Printer-friendly versionSend by emailPDF version

Iran

Gender Justice, Development, and Rights

Citation:

Molyneux, Maxine, and Shahra Razavi, eds. 2002. Gender Justice, Development, and Rights. New York: Oxford University Press. 

Authors: Maxine Molyneux, Shahra Razavi

Annotation:

Summary:
Gender Justice, Development, and Rights reflects on the significance accorded in international development policy to rights and democracy in the post-Cold War era. Key items on the contemporary policy agenda - neo-liberal economic and social policies, democracy, and multi-culturalism - are addressed here by leading scholars and regional specialists through theoretical reflections and detailed case studies. Together they constitute a collection which casts contemporary liberalism in a distinctive light by applying a gender perspective to the analysis of political and policy processes. Case studies from Latin America, sub-Saharan Africa, the Middle East, East-Central Europe, South and South-East Asia contribute a cross-cultural dimension to the analysis of contemporary liberalism - the dominant value system in the modern world - by examining how it both exists in and is resisted in developing and post-transition societies. (Summary from WorldCat)
 
Table of Contents:
1. Introduction
Maxine Molyneux and Shahra Razavi
 
Part I: Re-Thinking Liberal Rights And Universalism 
 
2. Women's Capabilities And Social Justice
Martha Nussbaum
 
3. Gender Justice, Human Rights And Neo-Liberal Economic Policies
Diane Elson
 
4. Multiculturalism, Universalism And The Claims Of Democracy
Anne Phillips
 
Part II: Social Sector Restructuring And Social Rights 
 
5. Political And Social Citizenship: An Examination Of The Case Of Poland
Jacqueline Heinen and Stephane Portet
 
6. Engendering The New Social Citizenship In Chile: Ngos And Social Provisioning Under Neo-Liberalism
Veronica Schild
 
7. Engendering Education: Prospects For A Rights-Based Approach To Female Education Deprivation In India
Ramya Subrahmanian
 
Part III: Democratisation And The Politics Of Gender 
 
8. Feminism And Political Reform In The Islamic Republic Of Iran
Parvin Paidar
 
9. The 'Devil's Deal': Women's Political Participation And Authoritarianism In Peru
Cecilia Blondet M.
 
10. In And Against The Party: Women's Representation And Constituency-Building In Uganda And South Africa
Anne Marie Goetz and Shireen Hassim
 
PART IV: Multiculturalisms In Practice 
 
11. The Politics Of Gender, Ethnicity And Democratization In Malaysia: Shifting Interests And Identities
Maznah Mohamad
 
12. National Law And Indigenous Customary Law: The Struggle For Justice Of Indigenous Women In Chiapas, Mexico Aida
Hernandez Castillo
 
13. The Politics Of Women's Rights And Cultural Diversity In Uganda
Aili Mari Tripp
 

Topics: Economies, Poverty, Education, Governance, Political Participation, Privatization, Rights, Human Rights, Women's Rights Regions: Africa, Central Africa, Southern Africa, Americas, Central America, South America, Asia, South Asia, Southeast Asia, Europe, Eastern Europe Countries: Chile, India, Iran, Malaysia, Mexico, Peru, Poland, South Africa, Uganda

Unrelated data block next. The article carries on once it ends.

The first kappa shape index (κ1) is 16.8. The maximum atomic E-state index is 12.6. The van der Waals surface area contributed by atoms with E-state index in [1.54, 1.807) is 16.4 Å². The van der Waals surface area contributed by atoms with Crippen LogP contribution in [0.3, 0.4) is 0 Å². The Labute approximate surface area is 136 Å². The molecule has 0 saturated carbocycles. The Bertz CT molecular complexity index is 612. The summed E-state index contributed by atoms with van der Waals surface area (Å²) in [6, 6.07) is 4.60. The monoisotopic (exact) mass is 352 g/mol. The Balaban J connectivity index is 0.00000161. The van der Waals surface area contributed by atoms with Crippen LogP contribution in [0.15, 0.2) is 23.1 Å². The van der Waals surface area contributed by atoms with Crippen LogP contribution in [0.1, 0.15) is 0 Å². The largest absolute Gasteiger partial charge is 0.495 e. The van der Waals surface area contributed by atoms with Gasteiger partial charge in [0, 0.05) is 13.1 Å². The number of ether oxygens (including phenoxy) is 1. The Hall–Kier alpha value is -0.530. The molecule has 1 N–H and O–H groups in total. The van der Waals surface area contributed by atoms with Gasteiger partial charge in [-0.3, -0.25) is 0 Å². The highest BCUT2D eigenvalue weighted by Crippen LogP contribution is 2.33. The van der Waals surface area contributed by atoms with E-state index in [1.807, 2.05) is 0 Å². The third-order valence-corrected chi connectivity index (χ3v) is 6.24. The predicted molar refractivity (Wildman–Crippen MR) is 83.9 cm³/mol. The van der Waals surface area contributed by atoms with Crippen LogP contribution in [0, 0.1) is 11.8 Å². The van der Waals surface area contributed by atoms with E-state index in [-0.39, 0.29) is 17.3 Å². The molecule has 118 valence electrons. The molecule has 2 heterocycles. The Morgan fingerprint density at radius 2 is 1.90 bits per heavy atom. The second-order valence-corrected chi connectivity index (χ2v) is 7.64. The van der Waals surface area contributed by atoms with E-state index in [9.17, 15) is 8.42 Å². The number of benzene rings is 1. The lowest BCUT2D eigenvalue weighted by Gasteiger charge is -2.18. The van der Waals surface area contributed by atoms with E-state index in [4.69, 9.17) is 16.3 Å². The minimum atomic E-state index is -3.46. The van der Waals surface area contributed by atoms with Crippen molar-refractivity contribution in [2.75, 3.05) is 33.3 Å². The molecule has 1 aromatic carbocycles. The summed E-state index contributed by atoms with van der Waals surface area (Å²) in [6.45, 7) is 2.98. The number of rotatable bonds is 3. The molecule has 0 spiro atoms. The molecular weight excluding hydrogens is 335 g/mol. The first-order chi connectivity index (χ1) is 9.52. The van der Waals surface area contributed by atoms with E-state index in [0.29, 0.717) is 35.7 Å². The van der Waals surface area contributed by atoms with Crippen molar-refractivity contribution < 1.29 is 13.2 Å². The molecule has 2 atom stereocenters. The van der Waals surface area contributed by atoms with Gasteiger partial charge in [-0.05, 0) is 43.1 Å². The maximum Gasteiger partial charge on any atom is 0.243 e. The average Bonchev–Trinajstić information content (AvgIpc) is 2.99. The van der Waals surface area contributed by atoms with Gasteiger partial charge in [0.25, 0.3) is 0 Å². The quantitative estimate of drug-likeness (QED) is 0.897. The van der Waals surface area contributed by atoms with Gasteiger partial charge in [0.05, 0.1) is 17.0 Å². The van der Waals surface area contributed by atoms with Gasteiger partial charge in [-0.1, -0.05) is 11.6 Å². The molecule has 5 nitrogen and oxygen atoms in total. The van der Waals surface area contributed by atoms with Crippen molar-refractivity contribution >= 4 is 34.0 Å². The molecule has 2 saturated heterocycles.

Year: 2002

Women and Political Leadership in an Authoritarian Context: A Case Study of the Sixth Parliament in the Islamic Republic of Iran

Citation:

Moghadam, Valentine M., and Fatemeh Haghighatjoo. 2016. “Women and Political Leadership in an Authoritarian Context: A Case Study of the Sixth Parliament in the Islamic Republic of Iran.” Politics & Gender 12 (01): 168–97. doi:10.1017/S1743923X15000598.

Authors: Valentine M. Moghadam, Fatemeh Haghighatjoo

Abstract:

When Iran's new president, Hassan Rouhani, presented his proposed Cabinet to the Majles (parliament) in August 2013, one issue brought up in social media was the strange silence of the women members throughout the intensive four-day sessions to assess the ministerial nominees' programs before the vote of confidence. None of the nine women parliamentary members (MPs) used the podium to object that the president had not nominated any woman as minister. Only on social media and Persian language television was there criticism for the absence of women ministers. Eventually, Rouhani promised to include a woman in his Cabinet and to promote women in middle managerial positions. Not only was this tokenism evidence of gender-blindness, but it also evinced historical amnesia, as it overlooked the intense campaigning for women's greater participation and rights on the part of the 13 women members of Iran's Sixth Majles during the reform era coinciding with President Mohammad Khatami's two terms (1997–2005). That parliament is notable for its commitment to political and cultural reform and for the caucus that agitated for women's greater presence. Among its accomplishments were passage of the UN's Convention on the Elimination of All Forms of Discrimination against Women (CEDAW); raising the minimum age of marriage for girls from puberty to 13; and removing the ban on single young women traveling abroad on state scholarships.